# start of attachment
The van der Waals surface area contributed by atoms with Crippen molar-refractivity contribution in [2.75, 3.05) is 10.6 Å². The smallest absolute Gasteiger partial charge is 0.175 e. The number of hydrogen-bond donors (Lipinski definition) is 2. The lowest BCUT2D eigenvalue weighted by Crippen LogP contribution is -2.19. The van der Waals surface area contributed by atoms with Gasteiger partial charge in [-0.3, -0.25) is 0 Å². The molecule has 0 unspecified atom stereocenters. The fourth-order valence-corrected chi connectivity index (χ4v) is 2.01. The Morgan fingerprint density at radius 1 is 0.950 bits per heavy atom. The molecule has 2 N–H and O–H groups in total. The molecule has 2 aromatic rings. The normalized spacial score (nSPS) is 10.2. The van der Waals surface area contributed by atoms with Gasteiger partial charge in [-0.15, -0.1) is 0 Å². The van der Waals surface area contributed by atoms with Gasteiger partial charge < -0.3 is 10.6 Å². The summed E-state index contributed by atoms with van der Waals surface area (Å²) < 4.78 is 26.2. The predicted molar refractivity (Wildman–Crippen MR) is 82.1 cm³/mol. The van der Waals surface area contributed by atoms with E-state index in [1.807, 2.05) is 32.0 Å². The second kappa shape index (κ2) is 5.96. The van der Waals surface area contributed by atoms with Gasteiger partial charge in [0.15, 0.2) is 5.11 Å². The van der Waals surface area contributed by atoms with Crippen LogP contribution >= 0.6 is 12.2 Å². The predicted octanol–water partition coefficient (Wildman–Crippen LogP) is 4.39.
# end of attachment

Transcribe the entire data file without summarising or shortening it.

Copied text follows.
The van der Waals surface area contributed by atoms with Crippen molar-refractivity contribution in [2.75, 3.05) is 10.6 Å². The smallest absolute Gasteiger partial charge is 0.175 e. The number of hydrogen-bond donors (Lipinski definition) is 2. The lowest BCUT2D eigenvalue weighted by Crippen LogP contribution is -2.19. The van der Waals surface area contributed by atoms with Gasteiger partial charge in [-0.3, -0.25) is 0 Å². The molecule has 0 unspecified atom stereocenters. The fourth-order valence-corrected chi connectivity index (χ4v) is 2.01. The Morgan fingerprint density at radius 1 is 0.950 bits per heavy atom. The molecule has 2 N–H and O–H groups in total. The molecule has 2 aromatic rings. The normalized spacial score (nSPS) is 10.2. The van der Waals surface area contributed by atoms with Gasteiger partial charge in [-0.15, -0.1) is 0 Å². The van der Waals surface area contributed by atoms with Gasteiger partial charge < -0.3 is 10.6 Å². The summed E-state index contributed by atoms with van der Waals surface area (Å²) < 4.78 is 26.2. The predicted molar refractivity (Wildman–Crippen MR) is 82.1 cm³/mol. The van der Waals surface area contributed by atoms with E-state index in [1.807, 2.05) is 32.0 Å². The second kappa shape index (κ2) is 5.96. The van der Waals surface area contributed by atoms with Gasteiger partial charge in [0.15, 0.2) is 5.11 Å². The van der Waals surface area contributed by atoms with Crippen LogP contribution >= 0.6 is 12.2 Å². The predicted octanol–water partition coefficient (Wildman–Crippen LogP) is 4.39.